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 Tuesday, Jan 24, 2006 IssueFaculty/Staff E-Newsletter

IN THE SPOTLIGHT


Machine Shop Teaches Industrial Skills to Academics
by Jon Leslie, Publications and Creative Services

The CU-Boulder Physics Trades Teaching Lab is a unique resource among major universities. By completing one-week, safety-intensive courses in machining and/or welding, students and faculty can gain valuable industrial skills and receive a risk management safety card that provides them access to the lab for as long as they are affiliated with the university. This unique arrangement has empowered students and faculty from all over campus to design and manufacture unique components for a variety of research and creative work.

"We teach approximately 200 students a year from everywhere from the music department to aerospace engineering," said Sid Gustafson, who has taught and supervised the lab since its inception in 1996. "We've had people from applied physiology and molecular, cellular and developmental biology; we've had someone make their own flutes and things like that. This is easily one of the most diverse groups on campus, because everyone is in here."

"I require all of my graduate students to take the machine shop course," said Rodger Kram, associate professor of integrative physiology, "Some of the equipment we've made here in the lab - we're the only ones who have it in the world."

"I have visited many, many universities and this is absolutely unique," said Fazly Ataullakhanov, a Moscow State University biophysicist working with researchers in the molecular, cellular and developmental biology department. "This facility is very important to our efforts to measure small forces that split chromosomes during the process of cell division."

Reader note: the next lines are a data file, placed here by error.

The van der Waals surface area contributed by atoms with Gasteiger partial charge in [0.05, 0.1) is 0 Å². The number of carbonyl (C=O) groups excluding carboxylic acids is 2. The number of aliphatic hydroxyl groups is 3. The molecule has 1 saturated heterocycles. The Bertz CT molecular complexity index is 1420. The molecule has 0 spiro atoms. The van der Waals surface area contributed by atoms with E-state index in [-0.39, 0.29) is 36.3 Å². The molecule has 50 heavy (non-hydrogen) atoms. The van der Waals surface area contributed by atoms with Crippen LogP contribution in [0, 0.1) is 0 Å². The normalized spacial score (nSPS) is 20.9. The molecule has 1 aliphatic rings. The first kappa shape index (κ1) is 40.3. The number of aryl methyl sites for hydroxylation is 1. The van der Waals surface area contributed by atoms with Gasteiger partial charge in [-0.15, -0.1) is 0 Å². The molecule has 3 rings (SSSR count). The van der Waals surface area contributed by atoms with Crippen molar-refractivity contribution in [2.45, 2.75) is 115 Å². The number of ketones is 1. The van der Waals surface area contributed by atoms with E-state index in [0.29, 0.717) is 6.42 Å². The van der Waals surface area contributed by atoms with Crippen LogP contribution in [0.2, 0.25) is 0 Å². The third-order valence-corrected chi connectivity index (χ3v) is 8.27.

"When I took the class I had never been in a machine shop," said Qudsia Quraishi, a doctoral candidate in the physics department. "Having this lab means getting your research done and getting publications, instead of waiting for a company to send you parts you can make yourself."

The lab has played a role in many important research projects on campus, including parts that are on the international space station, parts that have gone up in space shuttles and many of the parts for the College of Engineering and Applied Science's SECA car. In this way, it has served as a useful backup to the professional machine shops in JILA, physics, chemistry and engineering.

"Those are the professional shops and they are the cream of the crop," said Gustafson. "We have some of the best instrument makers in the country who can make just about anything. This shop here is really for the support of the students. I'm here to supervise them—they're never alone. Once you take the class, that doesn't make you a certified welder or a machinist. What it does is make you aware of everything that's available to you, and then you have to actually do it. As a researcher, you need to be able to be in the shop."

For more information about the Physics Trades Teaching Lab, visit www.colorado.edu/physics/facgradshop.


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